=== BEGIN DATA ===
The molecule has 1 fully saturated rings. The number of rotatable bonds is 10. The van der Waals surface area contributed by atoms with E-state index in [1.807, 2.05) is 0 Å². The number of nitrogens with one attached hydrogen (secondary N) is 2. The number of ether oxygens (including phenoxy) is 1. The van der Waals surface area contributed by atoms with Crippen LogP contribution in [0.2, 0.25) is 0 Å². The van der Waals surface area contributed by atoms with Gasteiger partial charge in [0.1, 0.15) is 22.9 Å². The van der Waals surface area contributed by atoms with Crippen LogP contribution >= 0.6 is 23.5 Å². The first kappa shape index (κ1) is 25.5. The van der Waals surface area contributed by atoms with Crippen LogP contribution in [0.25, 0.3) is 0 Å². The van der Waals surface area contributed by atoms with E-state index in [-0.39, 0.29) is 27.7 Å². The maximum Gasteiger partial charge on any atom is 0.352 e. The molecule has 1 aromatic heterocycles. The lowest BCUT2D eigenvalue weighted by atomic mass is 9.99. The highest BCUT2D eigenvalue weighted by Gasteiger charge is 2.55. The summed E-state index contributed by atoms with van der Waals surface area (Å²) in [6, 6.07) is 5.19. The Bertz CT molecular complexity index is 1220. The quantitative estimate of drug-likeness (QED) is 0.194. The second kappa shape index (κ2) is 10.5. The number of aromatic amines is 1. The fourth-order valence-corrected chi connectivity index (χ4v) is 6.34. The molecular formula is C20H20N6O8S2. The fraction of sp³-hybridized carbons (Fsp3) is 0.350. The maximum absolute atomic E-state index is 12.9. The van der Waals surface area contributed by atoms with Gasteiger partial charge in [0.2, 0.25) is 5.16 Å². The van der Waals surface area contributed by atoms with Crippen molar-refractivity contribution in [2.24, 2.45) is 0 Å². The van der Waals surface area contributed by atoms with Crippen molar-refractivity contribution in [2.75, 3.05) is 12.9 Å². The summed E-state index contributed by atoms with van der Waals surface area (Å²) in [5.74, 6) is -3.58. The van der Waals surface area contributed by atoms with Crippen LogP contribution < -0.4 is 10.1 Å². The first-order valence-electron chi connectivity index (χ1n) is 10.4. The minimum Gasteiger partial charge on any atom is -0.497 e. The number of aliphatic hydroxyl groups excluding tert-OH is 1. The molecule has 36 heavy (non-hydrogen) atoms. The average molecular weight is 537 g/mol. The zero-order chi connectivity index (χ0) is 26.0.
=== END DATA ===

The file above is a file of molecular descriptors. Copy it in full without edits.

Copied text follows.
The molecule has 1 fully saturated rings. The number of rotatable bonds is 10. The van der Waals surface area contributed by atoms with E-state index in [1.807, 2.05) is 0 Å². The number of nitrogens with one attached hydrogen (secondary N) is 2. The number of ether oxygens (including phenoxy) is 1. The van der Waals surface area contributed by atoms with Crippen LogP contribution in [0.2, 0.25) is 0 Å². The van der Waals surface area contributed by atoms with Gasteiger partial charge in [0.1, 0.15) is 22.9 Å². The van der Waals surface area contributed by atoms with Crippen LogP contribution >= 0.6 is 23.5 Å². The first kappa shape index (κ1) is 25.5. The van der Waals surface area contributed by atoms with Crippen LogP contribution in [0.25, 0.3) is 0 Å². The van der Waals surface area contributed by atoms with E-state index in [-0.39, 0.29) is 27.7 Å². The maximum Gasteiger partial charge on any atom is 0.352 e. The molecule has 1 aromatic heterocycles. The lowest BCUT2D eigenvalue weighted by atomic mass is 9.99. The highest BCUT2D eigenvalue weighted by Gasteiger charge is 2.55. The summed E-state index contributed by atoms with van der Waals surface area (Å²) in [6, 6.07) is 5.19. The Bertz CT molecular complexity index is 1220. The quantitative estimate of drug-likeness (QED) is 0.194. The second kappa shape index (κ2) is 10.5. The number of aromatic amines is 1. The fourth-order valence-corrected chi connectivity index (χ4v) is 6.34. The molecular formula is C20H20N6O8S2. The fraction of sp³-hybridized carbons (Fsp3) is 0.350. The maximum absolute atomic E-state index is 12.9. The van der Waals surface area contributed by atoms with Gasteiger partial charge in [0.2, 0.25) is 5.16 Å². The van der Waals surface area contributed by atoms with Crippen molar-refractivity contribution in [2.24, 2.45) is 0 Å². The van der Waals surface area contributed by atoms with Crippen molar-refractivity contribution in [2.75, 3.05) is 12.9 Å². The summed E-state index contributed by atoms with van der Waals surface area (Å²) in [5.74, 6) is -3.58. The van der Waals surface area contributed by atoms with Crippen LogP contribution < -0.4 is 10.1 Å². The first-order valence-electron chi connectivity index (χ1n) is 10.4. The minimum Gasteiger partial charge on any atom is -0.497 e. The number of aliphatic hydroxyl groups excluding tert-OH is 1. The molecule has 36 heavy (non-hydrogen) atoms. The average molecular weight is 537 g/mol. The zero-order chi connectivity index (χ0) is 26.0.